Every organization should have a ransomware incident response plan in place, and this should be regularly tested, reviewed, and updated. This plan should include roles and responsibilities for all stakeholders, including IT, legal, compliance, human resources, operations, communications, and end-users.
Having a framework to guide your response efforts can significantly improve an organization’s capability to respond to a ransomware incident. The NIST incident response framework provides guidance for incident response processes in the following phases: Preparation; Detection and Analysis; Containment, Eradication, and Recovery; and Post-Event Activity.
A key step in the initial response process during a ransomware incident should be the designation of an incident response lead and support staff to help direct and coordinate teams, make decisions, and allocate resources. The response effort should maintain focus on key functional areas including; IT, information security, legal, and communications. The teams looking after these areas should share information in a central location and establish clear communication channels with regularly scheduled incident update sessions.
Ransomware is a technology problem and once detected, the first step is to disconnect any infected or suspected systems from the network and shut down non-infected systems to protect them from infection. Once that is complete, available backups should be identified and evaluated. It is critically important that backups pre-date the attack. If a system cannot be cleaned and brought back to a secure, operational state, then the system must be rebuilt or restored.
The restoration process should follow a clear prioritised sequence based on business criticality and risk exposure. For example, critical production servers or systems providing email/collaboration services may come first, followed by business-critical workstations supporting payroll and other key areas of the business. Depending on the priority, general user workstations may come last.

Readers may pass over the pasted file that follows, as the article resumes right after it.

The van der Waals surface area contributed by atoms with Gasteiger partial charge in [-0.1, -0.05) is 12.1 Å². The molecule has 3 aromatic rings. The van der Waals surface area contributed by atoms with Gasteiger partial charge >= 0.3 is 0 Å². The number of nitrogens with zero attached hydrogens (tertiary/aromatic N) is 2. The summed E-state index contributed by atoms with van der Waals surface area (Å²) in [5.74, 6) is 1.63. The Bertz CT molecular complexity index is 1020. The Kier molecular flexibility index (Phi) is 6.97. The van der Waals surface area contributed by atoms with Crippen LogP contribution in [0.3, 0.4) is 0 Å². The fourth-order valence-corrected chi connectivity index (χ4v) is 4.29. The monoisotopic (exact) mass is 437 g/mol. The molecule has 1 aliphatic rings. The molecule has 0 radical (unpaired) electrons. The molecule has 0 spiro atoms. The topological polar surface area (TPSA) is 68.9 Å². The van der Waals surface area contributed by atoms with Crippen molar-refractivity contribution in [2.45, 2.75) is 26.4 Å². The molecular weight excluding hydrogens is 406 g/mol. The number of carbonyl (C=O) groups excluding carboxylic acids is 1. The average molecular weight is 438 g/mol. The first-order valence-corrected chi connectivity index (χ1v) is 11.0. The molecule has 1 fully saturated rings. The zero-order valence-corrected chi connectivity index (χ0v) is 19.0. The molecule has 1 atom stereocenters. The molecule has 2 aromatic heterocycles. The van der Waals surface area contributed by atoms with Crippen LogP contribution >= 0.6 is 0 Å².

The information security team should attempt to identify the type of ransomware which has infected the system and, if possible, pinpoint the criminals responsible for it. The next step is to determine if a decryption key or remediation software is publicly available.
The team should then embark on a forensic investigation to determine what data was stolen, if any, how the network was accessed, the particular systems accessed, and what activities took place on them.
Devices and equipment which appear to be non-infected should be examined for evidence of hacker activity as a matter of routine.
Once the investigation is complete, the team should work with IT to fix the vulnerabilities used by the criminals to access the network.
When an organization recovers from a ransomware incident, it should emerge much stronger. It is not good enough to fix the root cause(s) or vulnerabilities exploited by the attacker, the organization should strengthen multiple layers of security controls and improve/adopt a defence-in-depth approach to security.
Legal & Communications
Depending on the criticality of the incident, company officers and employees may need to be notified of the incident immediately. Business partners and key external parties should also be informed at the earliest possible juncture and kept informed as the investigation progresses.
The Legal & Communications team should prepare a statement to inform the wider public of the incident. They should also work with IT and Information Security to develop and implement temporary workarounds for impacted critical functions including email, payroll, and customer portals.
The team should also prepare for regulatory or compliance reporting requirements such as those covered by GDPR.
EY does not recommend paying ransom demands for a variety of reasons. From a moral perspective, paying ransoms will only fund continued criminal activity. Payment could also expose companies to legal risk with no guarantee that the criminals will make good on their promise to supply a decryption key or other means of recovering data. Indeed, companies that pay ransoms may actually find themselves vulnerable to re-infection by the same criminals or their associates.
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